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Church and courts criticise PM on asylum seekers

Posted on: September 19, 2001 11:58 AM
Related Categories: Australia

By Dave Crampton

Australia's Anglican leaders and the Federal Court have slammed Australian Prime Minister John Howard's refusal to land more than 430 asylum seekers that were packed on a container ship in Australian waters near the remote Christmas Island earlier this month.

Anglican leaders have also criticised Howard's decision to tighten up immigration rules.

Canon Ray Cleary, who chairs the Melbourne Anglican Social Responsibilities Commission, says the plight of asylum seekers cannot be ignored on both humanitarian grounds and Australia's obligations under International covenants.

"The Australian Government and people cannot deny the human suffering and wash its hands of the issue."

Mr Howard was adamant that asylum seekers rescued from a crippled Indonesian ferry by Norwegian container ship MV Tampa would not set foot on Australian soil.

Earlier this month the Federal Court in Melbourne found that the Government illegally detained the boat people on the Tampa and ordered that they be brought back.

But the Government successfully appealed, arguing that a decision against it would restrict its ability to avoid disasters such as the attacks on the World Trade Centre.

On August 30, National Council of Churches Vice President Rev Professor James Haire led a national delegation representing 90 percent of Australia's Christians to Canberra calling for a fair go for asylum seekers. Upon arrival, Professor Haire said, "We've come to Canberra to appeal to Australians to show the values that we are famous for. It isn't Australian to keep more than 400 people on a ship designed for about 30."

"Our leader Jesus Christ was a refugee, he fled to Egypt to save his life."

In a letter to the Prime Minister, leaders from the National Council of Churches, representing seven denominations including Anglican, Catholic and Baptist, urged government officials to respond with compassion, drawing attention to the fact that there are legal, moral, and humanitarian issues at stake.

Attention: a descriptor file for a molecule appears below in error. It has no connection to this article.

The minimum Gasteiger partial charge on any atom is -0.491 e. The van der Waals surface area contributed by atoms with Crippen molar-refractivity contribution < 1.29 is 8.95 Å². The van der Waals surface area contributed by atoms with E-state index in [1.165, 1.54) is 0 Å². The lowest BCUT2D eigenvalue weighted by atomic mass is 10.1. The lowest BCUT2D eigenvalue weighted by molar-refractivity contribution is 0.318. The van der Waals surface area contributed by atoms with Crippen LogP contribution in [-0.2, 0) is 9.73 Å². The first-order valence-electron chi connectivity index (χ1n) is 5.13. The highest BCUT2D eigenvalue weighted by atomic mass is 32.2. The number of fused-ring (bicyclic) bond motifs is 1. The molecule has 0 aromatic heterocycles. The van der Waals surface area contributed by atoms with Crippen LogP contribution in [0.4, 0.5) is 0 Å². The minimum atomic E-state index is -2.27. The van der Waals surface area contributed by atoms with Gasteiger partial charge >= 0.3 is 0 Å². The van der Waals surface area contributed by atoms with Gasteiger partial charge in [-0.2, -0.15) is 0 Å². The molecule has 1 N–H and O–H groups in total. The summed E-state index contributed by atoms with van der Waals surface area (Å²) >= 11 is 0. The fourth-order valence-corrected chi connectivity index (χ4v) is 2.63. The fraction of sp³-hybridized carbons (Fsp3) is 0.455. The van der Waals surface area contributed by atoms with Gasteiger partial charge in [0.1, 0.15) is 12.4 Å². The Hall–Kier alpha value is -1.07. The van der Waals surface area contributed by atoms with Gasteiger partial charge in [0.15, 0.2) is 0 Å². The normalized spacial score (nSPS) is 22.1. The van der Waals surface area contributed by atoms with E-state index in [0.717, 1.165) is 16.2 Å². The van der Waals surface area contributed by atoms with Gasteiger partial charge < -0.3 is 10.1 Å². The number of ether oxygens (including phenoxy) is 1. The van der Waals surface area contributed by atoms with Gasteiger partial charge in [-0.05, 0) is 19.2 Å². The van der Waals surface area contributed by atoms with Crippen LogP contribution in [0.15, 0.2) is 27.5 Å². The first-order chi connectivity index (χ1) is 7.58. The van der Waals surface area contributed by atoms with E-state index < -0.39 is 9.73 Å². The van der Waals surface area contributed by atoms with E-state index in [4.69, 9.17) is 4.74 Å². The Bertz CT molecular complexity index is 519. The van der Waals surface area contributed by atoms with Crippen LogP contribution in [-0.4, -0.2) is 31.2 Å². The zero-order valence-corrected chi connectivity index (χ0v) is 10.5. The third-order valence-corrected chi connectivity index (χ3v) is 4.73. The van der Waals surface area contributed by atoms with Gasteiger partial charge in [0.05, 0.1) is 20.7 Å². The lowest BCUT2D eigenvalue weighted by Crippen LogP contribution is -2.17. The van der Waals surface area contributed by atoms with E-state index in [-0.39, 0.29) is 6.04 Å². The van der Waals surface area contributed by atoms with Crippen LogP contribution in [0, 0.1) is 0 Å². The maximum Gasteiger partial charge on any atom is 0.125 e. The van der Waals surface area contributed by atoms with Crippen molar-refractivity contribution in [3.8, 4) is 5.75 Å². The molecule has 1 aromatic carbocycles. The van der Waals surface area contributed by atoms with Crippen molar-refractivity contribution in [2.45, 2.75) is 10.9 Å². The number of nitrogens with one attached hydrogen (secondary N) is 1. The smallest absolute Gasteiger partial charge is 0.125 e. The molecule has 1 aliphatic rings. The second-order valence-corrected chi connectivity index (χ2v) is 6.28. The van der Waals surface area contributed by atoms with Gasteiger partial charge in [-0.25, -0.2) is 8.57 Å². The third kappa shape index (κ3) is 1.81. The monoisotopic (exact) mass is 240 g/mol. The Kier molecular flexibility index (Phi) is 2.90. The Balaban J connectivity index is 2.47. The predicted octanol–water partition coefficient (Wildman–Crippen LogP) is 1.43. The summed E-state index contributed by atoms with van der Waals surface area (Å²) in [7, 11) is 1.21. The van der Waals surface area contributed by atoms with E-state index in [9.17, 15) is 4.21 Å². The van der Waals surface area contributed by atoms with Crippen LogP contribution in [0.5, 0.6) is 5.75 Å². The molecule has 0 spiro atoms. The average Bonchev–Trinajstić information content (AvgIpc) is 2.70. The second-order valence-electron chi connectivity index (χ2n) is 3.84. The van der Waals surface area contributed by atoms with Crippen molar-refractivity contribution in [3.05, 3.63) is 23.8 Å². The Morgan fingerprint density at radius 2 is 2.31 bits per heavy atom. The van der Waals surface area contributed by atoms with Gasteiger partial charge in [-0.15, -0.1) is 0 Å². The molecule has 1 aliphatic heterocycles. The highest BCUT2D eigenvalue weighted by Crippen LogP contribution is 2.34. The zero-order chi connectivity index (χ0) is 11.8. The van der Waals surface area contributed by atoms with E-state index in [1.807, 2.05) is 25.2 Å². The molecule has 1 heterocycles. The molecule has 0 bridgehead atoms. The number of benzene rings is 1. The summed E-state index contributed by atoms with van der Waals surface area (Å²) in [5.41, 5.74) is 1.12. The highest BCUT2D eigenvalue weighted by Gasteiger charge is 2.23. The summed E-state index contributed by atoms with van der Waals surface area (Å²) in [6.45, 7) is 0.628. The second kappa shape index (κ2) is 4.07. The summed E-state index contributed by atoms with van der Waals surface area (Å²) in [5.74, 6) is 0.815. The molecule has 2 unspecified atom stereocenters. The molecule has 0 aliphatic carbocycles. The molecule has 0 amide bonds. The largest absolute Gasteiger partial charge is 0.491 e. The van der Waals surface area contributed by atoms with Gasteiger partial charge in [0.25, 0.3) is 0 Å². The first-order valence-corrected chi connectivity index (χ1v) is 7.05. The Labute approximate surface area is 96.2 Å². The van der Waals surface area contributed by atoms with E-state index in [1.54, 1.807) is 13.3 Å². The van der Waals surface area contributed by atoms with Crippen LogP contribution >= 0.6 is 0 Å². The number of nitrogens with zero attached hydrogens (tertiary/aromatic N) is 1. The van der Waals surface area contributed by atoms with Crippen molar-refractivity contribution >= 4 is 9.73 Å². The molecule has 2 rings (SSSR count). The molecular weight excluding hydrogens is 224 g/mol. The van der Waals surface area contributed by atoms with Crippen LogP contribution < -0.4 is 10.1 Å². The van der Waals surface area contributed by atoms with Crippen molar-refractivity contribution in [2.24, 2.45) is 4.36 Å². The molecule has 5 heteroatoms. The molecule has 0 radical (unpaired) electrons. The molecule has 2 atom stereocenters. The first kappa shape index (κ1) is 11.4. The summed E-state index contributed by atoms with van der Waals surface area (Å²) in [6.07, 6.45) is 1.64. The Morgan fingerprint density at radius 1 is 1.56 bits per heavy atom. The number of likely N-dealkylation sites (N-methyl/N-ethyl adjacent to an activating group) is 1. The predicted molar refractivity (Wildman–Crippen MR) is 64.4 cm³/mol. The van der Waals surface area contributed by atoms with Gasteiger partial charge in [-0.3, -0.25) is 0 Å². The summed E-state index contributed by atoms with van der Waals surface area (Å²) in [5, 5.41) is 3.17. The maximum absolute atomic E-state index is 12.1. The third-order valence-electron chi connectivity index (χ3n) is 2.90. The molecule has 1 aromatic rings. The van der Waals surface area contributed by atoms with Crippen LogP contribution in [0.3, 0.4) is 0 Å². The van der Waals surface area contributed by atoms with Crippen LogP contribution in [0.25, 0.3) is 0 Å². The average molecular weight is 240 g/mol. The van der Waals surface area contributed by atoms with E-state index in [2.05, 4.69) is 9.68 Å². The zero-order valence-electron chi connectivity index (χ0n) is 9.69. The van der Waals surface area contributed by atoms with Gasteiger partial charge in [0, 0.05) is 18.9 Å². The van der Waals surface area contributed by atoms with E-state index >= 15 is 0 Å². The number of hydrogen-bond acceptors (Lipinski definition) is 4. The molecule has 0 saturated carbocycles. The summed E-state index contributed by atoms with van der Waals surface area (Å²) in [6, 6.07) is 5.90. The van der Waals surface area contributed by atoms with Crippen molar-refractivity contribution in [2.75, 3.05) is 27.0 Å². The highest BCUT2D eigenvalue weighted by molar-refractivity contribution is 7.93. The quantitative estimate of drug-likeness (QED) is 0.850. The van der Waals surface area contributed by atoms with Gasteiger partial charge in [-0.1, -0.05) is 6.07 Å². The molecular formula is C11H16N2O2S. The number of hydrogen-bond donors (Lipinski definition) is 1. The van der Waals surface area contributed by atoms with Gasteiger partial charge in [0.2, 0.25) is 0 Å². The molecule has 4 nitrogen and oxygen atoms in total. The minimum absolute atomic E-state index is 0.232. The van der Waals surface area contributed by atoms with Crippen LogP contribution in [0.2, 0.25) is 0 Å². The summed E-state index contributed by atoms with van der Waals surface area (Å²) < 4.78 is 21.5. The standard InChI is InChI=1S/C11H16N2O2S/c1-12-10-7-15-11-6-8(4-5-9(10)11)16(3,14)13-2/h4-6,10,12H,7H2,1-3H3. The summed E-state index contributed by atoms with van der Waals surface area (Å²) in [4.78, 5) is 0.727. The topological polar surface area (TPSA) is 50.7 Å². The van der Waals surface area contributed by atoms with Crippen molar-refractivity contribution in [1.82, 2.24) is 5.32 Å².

"Sometimes we got so caught up in our procedures and processes that we forget the human side of the dilemma of people forced to flee for their lives."

According to the United Nations, one in every 280 people - 23 million - is a refugee. Australia takes 12,000 each year, but so far this year has also assessed 4500 asylum seekers, compared with 2939 for all of 2000. Australia is currently the second highest per capita receiver of refugees behind Canada.

Although the Australian Migration Act allows for 20 years punishment for smugglers, Australia has ratified the UN Convention on the status of refugees which obliges signatories not to turn back asylum seekers.

But in an election year, Howard does not want to be seen as being soft on refugees and has called for changes to the convention to prevent people seeking asylum in Australia, which would weaken the whole regime of international refugee protection.

Howard said legislation would be introduced into Parliament this week to exclude Christmas Island and Ashmore Reef from the nation's migration zone. This would means asylum seekers would have to reach the Australian mainland before they could apply for refugee status.

Taking the pulpit on August 26, National Refugee Sunday, Mr Cleary said Australia's future would be diminished without the contribution of dispossessed people.

"This provides a context for us to think clearly and carefully about our responses to the arrival of boat people."

Sydney's Anglican Archbishop Dr Peter Jensen has said the refusal to allow the Tampa from docking may stop other vessels from rescuing people in similar circumstances.

"The custom of the sea is to rescue people - and that has been done - but then to care for people. If we do not do so we are saying to the rescue craft, 'Do not rescue people or it will engage you in grave difficulties afterwards'."

The Australian Director of the Anglican Board of Mission, the Reverend Geoff Smith, said Christians should respond to refugees and asylum seekers with generosity, not by political forces.

"In a very real sense we were all 'outside people' welcomed and included by God who is generous. As we are generous and as we welcome the stranger we might be amazed at the blessings the stranger brings."